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The three moments that shocked RV and America!

The three moments that shocked RV and America!

Before Ryan Villopoto looped out of the World Championship and retirement, the American had three moments that brought a reality to the challenge of winning America’s first world title in 20 years.

Before the season started, Villopoto had been hailed as the best in the world by a bias US media for the previous few years. Of course RV was the fastest in America but being the best  in the world is different, you have to prove you can race in different countries, a variety of circuits and beat the world champion over 18 rounds. Villopoto hadn’t proven he could do that yet and as we saw it wasn’t as easy for him as many expected.

But there were three moments in particular that really shook Villopoto this season. And the third one proved to be the undoing of his much hyped world title assault

1. Qatar

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It all went wrong for Villopoto in Qatar. He made the mistake of riding too much in America and not doing his research on the tracks. He was surprised how small and tight the track was, which seems odd considering all he had to do was watch the 2014 GP there to discover how small it was! He also didn’t think he needed to do pres-season races.  As a result his first race of the year was the first GP and he couldn’t adapt to the Qatar circuit and had completely wrong settings.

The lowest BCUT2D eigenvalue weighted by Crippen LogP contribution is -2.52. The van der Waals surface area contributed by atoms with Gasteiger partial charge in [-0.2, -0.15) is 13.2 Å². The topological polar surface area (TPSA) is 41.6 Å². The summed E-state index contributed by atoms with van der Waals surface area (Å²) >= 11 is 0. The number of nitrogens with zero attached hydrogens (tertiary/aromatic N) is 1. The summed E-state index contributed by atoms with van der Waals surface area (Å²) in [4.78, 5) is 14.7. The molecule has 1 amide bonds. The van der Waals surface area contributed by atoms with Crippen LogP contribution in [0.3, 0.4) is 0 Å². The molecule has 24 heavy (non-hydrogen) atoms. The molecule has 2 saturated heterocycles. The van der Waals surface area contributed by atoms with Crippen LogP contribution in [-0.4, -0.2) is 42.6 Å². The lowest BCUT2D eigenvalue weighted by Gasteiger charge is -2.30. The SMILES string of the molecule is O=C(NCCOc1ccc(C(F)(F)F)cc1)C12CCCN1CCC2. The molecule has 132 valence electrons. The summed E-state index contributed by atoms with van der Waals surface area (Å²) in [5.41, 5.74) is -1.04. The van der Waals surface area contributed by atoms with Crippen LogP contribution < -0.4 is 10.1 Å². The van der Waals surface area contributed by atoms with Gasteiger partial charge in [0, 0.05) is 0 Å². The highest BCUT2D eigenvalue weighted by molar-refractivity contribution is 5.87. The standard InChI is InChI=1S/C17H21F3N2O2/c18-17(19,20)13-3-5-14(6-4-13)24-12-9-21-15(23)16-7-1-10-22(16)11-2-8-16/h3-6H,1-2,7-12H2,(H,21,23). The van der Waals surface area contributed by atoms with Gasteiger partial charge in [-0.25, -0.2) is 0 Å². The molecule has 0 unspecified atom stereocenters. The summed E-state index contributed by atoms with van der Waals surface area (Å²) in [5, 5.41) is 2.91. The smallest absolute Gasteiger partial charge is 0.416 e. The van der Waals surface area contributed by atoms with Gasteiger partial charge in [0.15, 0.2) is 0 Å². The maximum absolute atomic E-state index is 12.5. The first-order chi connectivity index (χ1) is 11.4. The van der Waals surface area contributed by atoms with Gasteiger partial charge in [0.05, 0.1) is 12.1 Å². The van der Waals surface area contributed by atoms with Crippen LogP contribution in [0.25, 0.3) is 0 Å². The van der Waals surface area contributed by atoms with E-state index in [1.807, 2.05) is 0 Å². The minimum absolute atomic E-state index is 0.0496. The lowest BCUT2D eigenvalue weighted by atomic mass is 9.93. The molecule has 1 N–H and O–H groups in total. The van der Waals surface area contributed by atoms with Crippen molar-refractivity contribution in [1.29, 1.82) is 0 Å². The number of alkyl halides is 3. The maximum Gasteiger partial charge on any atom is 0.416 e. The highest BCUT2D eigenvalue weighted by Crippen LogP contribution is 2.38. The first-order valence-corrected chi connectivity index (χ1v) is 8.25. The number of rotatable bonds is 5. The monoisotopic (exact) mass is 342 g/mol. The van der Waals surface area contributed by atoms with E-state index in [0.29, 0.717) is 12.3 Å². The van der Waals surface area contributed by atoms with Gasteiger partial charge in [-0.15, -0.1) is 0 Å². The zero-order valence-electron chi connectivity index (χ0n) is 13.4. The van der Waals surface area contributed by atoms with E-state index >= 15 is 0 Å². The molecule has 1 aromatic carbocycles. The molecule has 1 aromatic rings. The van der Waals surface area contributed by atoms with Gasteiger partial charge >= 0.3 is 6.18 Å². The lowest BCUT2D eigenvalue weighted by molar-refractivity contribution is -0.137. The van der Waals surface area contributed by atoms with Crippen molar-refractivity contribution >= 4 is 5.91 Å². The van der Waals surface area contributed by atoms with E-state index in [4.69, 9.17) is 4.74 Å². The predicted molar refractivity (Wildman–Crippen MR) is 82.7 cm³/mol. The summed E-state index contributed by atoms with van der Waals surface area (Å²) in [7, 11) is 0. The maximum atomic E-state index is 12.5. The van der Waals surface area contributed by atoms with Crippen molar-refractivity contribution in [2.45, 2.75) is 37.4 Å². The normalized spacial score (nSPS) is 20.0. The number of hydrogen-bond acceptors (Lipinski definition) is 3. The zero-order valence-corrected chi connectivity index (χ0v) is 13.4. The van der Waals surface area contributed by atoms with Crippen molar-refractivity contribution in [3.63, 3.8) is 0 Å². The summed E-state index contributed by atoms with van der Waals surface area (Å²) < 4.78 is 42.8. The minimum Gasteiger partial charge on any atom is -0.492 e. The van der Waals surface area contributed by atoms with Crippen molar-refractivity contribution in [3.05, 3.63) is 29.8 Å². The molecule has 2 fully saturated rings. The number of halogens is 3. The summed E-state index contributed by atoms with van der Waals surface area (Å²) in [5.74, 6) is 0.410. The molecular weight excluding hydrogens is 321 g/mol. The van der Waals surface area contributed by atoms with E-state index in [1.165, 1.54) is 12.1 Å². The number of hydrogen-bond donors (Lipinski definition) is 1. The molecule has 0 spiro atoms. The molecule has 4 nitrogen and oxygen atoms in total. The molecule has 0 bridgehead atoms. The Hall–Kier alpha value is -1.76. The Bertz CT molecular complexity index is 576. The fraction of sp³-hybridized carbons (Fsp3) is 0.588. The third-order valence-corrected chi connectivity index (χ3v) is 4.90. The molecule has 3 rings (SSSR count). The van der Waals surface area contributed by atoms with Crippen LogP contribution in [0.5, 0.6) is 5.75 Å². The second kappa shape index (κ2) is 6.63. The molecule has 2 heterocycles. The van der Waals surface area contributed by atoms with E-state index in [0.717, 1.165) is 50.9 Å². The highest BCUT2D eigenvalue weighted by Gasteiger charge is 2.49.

On the Saturday he mentioned to Kawasaki team boss Steve Guttridge that he was surprised how many fast guys there were in MXGP. Villopoto finished seventh overall and flew back to Belgium to try and get some different settings. The whole world was watching that weekend and Villopoto got a huge shock at the difference in racing at home on your own tracks and World Championship racing.


2. Thailand moto two

No-one really liked the track which was more a hybrid supercross/outdoor circuit but Villopoto loved it. It suited him perfectly and he dominated Saturday qualifying but was clearly riding with a point to prove after Qatar! It looked like Villopoto would be unbeatable after he won race one on the Sunday in dominant fashion once again.

But no-one told Desalle or Cairoli the script! In race two Cairoli holeshot with Desalle on his tail, Villopoto got into third quickly only five seconds back of Cairoli and all three were on the same pit straight at once. It looked like it would only be a matter of time before Villopoto took the lead but amazingly he couldn’t stay with Cairoli or Desalle. Cairoli went on to win with Desalle second and VIllopoto at distant third 22 seconds back of race winner Cairoli.

Although he won the GP, Cairoli and Desalle’s speed hit Villopoto hard. He wasn’t happy after the race and couldn’t even find the words to describe what Desalle and Cairoli did that moto.  Cairoli did his fastest lap of the entire weekend in the second moto, and from there RV knew he was in for a fight all year long. Cairoli and Desalle put the World Championship riders on the map in America in that moto.

3. Desalle in Italy

After two fourths in Argentina,Villopoto came to Italy 29 points behind leader Nagl and to one of what many thought would be one of his toughest tracks of the year, Arco di Trento. Villopoto got fourth again in race one but actually rode really well and was close to the leaders but fourth still meant he had lost even more points to his rivals, Cairoli, Nagl and Desalle.